John 16: 8 And when he comes, he will convict the world concerning sin and righteousness and judgment: 9 concerning sin, because they do not believe in me; 10 concerning righteousness, because I go to the Father, and you will see me no longer; 11 concerning judgment, because the ruler of this world is judged.

Romans 5:19 calls events in history “being constituted”. “For as by the one man’s disobedience the many were appointed sinners, so by the one man’s obedience the many will be appointed righteous.”

Notice, first, that “the many” are the elect in Christ. Like I Corinthians 15, Romans 5 is not talking about the non-elect who are also constituted sinners by Adam’s disobedience. The same exact number who are chosen in Christ were also all born legally dead in Adam and appointed sinners. Even though they are elect in Christ, they are born into this world needing Christ and needing life.

Trying to understand these imputation events in Romans 5 without talking about election is impossible, but almost everybody tries to do it. They end up changing God’s freely GIVEN salvation into something caused by sinners actively “receiving”, even though “receive” in Romans 5:17 is passive and does not refer to the consent of sinners.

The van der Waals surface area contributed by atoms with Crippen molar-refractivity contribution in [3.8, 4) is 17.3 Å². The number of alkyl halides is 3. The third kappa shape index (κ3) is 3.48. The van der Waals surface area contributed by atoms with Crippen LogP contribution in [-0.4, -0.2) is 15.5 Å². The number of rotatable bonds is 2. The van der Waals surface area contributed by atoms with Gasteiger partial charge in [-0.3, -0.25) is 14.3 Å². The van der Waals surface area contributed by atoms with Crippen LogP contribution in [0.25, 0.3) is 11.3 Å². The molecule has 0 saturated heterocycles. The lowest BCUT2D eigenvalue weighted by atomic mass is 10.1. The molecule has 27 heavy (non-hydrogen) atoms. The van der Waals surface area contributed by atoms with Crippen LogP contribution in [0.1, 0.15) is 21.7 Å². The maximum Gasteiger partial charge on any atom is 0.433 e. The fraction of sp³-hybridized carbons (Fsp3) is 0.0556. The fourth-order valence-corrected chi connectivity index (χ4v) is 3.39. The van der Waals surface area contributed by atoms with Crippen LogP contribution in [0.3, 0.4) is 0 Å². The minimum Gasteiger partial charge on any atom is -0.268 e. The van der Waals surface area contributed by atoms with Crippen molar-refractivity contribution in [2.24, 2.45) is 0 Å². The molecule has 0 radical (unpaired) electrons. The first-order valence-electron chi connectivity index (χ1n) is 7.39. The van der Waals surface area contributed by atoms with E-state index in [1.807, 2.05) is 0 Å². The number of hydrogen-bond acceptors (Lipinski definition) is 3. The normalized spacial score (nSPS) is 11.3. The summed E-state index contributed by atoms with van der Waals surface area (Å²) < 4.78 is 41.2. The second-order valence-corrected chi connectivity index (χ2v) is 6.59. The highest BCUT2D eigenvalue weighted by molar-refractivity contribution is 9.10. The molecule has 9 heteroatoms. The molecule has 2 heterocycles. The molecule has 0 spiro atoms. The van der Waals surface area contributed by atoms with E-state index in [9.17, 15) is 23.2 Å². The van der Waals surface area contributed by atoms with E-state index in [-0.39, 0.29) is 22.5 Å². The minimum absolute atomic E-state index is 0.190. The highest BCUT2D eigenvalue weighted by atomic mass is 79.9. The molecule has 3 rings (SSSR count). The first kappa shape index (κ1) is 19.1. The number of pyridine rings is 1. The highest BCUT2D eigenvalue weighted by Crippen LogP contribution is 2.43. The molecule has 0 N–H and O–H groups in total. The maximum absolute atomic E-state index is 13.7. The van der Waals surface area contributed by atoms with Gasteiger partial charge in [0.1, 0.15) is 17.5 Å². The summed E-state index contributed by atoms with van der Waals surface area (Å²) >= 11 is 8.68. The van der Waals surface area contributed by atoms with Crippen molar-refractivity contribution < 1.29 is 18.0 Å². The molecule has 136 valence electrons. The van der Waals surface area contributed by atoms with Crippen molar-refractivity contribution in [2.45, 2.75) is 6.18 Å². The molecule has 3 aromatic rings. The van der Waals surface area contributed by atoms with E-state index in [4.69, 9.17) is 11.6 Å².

Man does not become a sinner by consenting to Adam’s sin, and the elect in Christ do not become appointed righteous by consenting to Christ’s obedience. The elect in Christ become righteous by imputation. This legal event results in new birth, but it does not include new birth.

Why does this distinction matter? Even if you agree with me that sinners are made guilty in Adam by legal imputation,why does it matter? Don’t I agree that the moral corruption of sinners is the immediate result of the imputation of guilt? Am I just being picky, just arguing for argument’s sake?

NO! If the only problem elect sinners have is corruption and inability to believe, then the only need they have is for the Holy Spirit and the new birth. Then it finally does not matter what Christ did, and it certainly makes no sense to argue about for whom Christ did it.

If “life” in the Bible is ONLY about the ability to believe God’s testimony about the Son, then the good news is no longer what the Son did or did not do, but the good news instead becomes our believing, and being careful to give God all the praise for our believing.